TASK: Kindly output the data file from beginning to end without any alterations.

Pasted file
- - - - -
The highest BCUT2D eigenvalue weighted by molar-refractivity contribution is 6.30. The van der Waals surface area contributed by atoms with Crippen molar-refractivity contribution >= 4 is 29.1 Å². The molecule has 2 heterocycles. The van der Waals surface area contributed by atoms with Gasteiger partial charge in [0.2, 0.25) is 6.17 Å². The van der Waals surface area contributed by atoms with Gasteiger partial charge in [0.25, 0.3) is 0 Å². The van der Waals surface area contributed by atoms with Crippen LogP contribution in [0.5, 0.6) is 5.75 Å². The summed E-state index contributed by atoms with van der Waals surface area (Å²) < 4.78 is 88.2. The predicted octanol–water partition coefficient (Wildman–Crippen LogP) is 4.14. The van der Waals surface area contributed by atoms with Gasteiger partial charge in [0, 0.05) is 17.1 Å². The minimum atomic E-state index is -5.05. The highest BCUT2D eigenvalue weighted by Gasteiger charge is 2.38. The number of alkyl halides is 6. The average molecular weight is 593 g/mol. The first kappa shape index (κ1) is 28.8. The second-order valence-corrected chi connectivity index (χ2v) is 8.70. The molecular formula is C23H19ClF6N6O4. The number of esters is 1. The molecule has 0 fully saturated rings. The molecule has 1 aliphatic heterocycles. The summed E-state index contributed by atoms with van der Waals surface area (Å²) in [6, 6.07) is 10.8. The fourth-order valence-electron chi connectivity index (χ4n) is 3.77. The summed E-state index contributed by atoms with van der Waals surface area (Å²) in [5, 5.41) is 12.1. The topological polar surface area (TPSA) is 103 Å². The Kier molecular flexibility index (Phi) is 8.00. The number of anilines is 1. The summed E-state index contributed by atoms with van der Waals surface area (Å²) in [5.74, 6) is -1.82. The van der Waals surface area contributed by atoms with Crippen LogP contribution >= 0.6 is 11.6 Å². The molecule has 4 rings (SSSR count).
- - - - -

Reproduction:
The highest BCUT2D eigenvalue weighted by molar-refractivity contribution is 6.30. The van der Waals surface area contributed by atoms with Crippen molar-refractivity contribution >= 4 is 29.1 Å². The molecule has 2 heterocycles. The van der Waals surface area contributed by atoms with Gasteiger partial charge in [0.2, 0.25) is 6.17 Å². The van der Waals surface area contributed by atoms with Gasteiger partial charge in [0.25, 0.3) is 0 Å². The van der Waals surface area contributed by atoms with Crippen LogP contribution in [0.5, 0.6) is 5.75 Å². The summed E-state index contributed by atoms with van der Waals surface area (Å²) < 4.78 is 88.2. The predicted octanol–water partition coefficient (Wildman–Crippen LogP) is 4.14. The van der Waals surface area contributed by atoms with Gasteiger partial charge in [0, 0.05) is 17.1 Å². The minimum atomic E-state index is -5.05. The highest BCUT2D eigenvalue weighted by Gasteiger charge is 2.38. The number of alkyl halides is 6. The average molecular weight is 593 g/mol. The first kappa shape index (κ1) is 28.8. The second-order valence-corrected chi connectivity index (χ2v) is 8.70. The molecular formula is C23H19ClF6N6O4. The number of esters is 1. The molecule has 0 fully saturated rings. The molecule has 1 aliphatic heterocycles. The summed E-state index contributed by atoms with van der Waals surface area (Å²) in [6, 6.07) is 10.8. The fourth-order valence-electron chi connectivity index (χ4n) is 3.77. The summed E-state index contributed by atoms with van der Waals surface area (Å²) in [5, 5.41) is 12.1. The topological polar surface area (TPSA) is 103 Å². The Kier molecular flexibility index (Phi) is 8.00. The number of anilines is 1. The summed E-state index contributed by atoms with van der Waals surface area (Å²) in [5.74, 6) is -1.82. The van der Waals surface area contributed by atoms with Crippen LogP contribution >= 0.6 is 11.6 Å². The molecule has 4 rings (SSSR count).